Leapfrogging off all of that office drama, if you find you’re somehow always the victim, well, you’re probably the problem. Stop playing the victim, and start solving problems. Change your frame of mind, and others will begin to respect you more. Leaders don’t get promoted for blaming all of their issues on others or on things outside of their control. They take the reins. Genghis Khan wouldn’t have played the victim card, and neither should you.

5. Your ‘genius’ idea brings the conversation to a halt

Bored man hearing colleague talking

Your idea probably isn’t that great. | AntonioGuillem/iStock/Getty Images

Have you ever voiced an opinion or idea in a work meeting that brings the conversation to a crashing halt? That probably means you haven’t been paying attention to your colleagues. You might feel like your idea was the best for the group. But if it’s met with confused looks and awkward pauses you likely haven’t been listening. Instead of handing down one seemingly great pronouncement, collaborate more with your colleagues to give and take ideas. Show you value their opinions, and they’ll begin to value yours.

6. You’re always hanging out chatting

Dwight and Jim in "The Office"

People want to get their work done. | NBC

The office shouldn’t be all work and no play. Who’d want to be in that environment every day? Taking a few minutes to share some personal news or show a funny cat video is one thing. But constantly hanging on someone’s desk rambling on about everything under the sun is another. If co-workers tend to run in the opposite direction to avoid being cornered by you and your chatty ways, you’re probably bringing some level of toxicity to their lives. Save your chit-chat for the lunch hour or after work.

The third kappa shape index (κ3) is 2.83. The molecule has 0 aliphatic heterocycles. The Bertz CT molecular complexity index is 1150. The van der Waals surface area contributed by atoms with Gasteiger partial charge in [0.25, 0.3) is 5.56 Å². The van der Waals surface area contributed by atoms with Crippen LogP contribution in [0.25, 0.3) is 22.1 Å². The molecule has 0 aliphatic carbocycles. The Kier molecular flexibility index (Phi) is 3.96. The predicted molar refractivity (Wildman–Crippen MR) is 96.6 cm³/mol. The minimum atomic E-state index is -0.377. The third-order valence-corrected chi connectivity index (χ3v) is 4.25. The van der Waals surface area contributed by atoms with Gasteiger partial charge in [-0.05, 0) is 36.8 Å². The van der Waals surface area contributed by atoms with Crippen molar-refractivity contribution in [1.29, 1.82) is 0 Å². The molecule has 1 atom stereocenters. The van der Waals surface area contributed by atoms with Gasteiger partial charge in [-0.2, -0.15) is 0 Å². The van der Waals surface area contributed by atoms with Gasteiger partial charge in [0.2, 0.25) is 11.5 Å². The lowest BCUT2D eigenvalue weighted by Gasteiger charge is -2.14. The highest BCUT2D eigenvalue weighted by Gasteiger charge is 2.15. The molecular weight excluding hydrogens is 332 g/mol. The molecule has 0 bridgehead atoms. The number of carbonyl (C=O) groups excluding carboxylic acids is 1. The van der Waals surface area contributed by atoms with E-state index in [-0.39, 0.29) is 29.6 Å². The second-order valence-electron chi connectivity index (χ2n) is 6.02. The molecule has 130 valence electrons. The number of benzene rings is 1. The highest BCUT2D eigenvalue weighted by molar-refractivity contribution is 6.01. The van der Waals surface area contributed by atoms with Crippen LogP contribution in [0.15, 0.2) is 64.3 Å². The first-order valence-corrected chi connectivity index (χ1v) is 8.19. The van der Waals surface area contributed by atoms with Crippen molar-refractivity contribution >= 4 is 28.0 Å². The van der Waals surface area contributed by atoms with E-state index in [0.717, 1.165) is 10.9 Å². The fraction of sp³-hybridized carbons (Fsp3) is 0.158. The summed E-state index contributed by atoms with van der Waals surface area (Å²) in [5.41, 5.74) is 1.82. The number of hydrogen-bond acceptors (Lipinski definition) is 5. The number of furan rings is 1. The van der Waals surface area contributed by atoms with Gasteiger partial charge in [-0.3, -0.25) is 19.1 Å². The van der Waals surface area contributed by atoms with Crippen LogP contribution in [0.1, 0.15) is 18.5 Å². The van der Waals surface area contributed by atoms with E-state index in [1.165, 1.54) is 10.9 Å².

7. Your co-workers expect the worst from you

unhappy businesswoman at desk

You don’t want to be seen as unreliable. | iStock/Getty Images

Is it a given that you’ll be 15 minutes late every day? Do people not even expect a project from you by its due date, or do they avoid assigning you important tasks altogether? If your colleagues have given up on you doing things right you’re probably the toxic co-worker. You being unreliable frustrates everyone, even if it doesn’t directly affect them. It’s a matter of fairness. They got to work on time, so why should you get a pass? Hold yourself to the office standards to avoid being seen in this negative light.

8. People are always helping you with your work

man helping colleague

Don’t make your colleagues have to watch you to make sure your work gets done. | iStock/Getty Images

You might think it’s great that two of your colleagues pitched in at the last minute to help you get your work done. But outside of extraordinary circumstances that’s not normal. If everyone else can accomplish their workloads by themselves and only you receive help, you’re probably seen as slow or untrustworthy.

If your workload is unreasonable, you should present the issue to your boss and have potential solutions ready. But if people have to help you because your work is sloppy or sluggish, it’s up to you to shape up. It’s not fair for your co-workers to have to keep an eye on you.

Additional reporting by Mary Daly.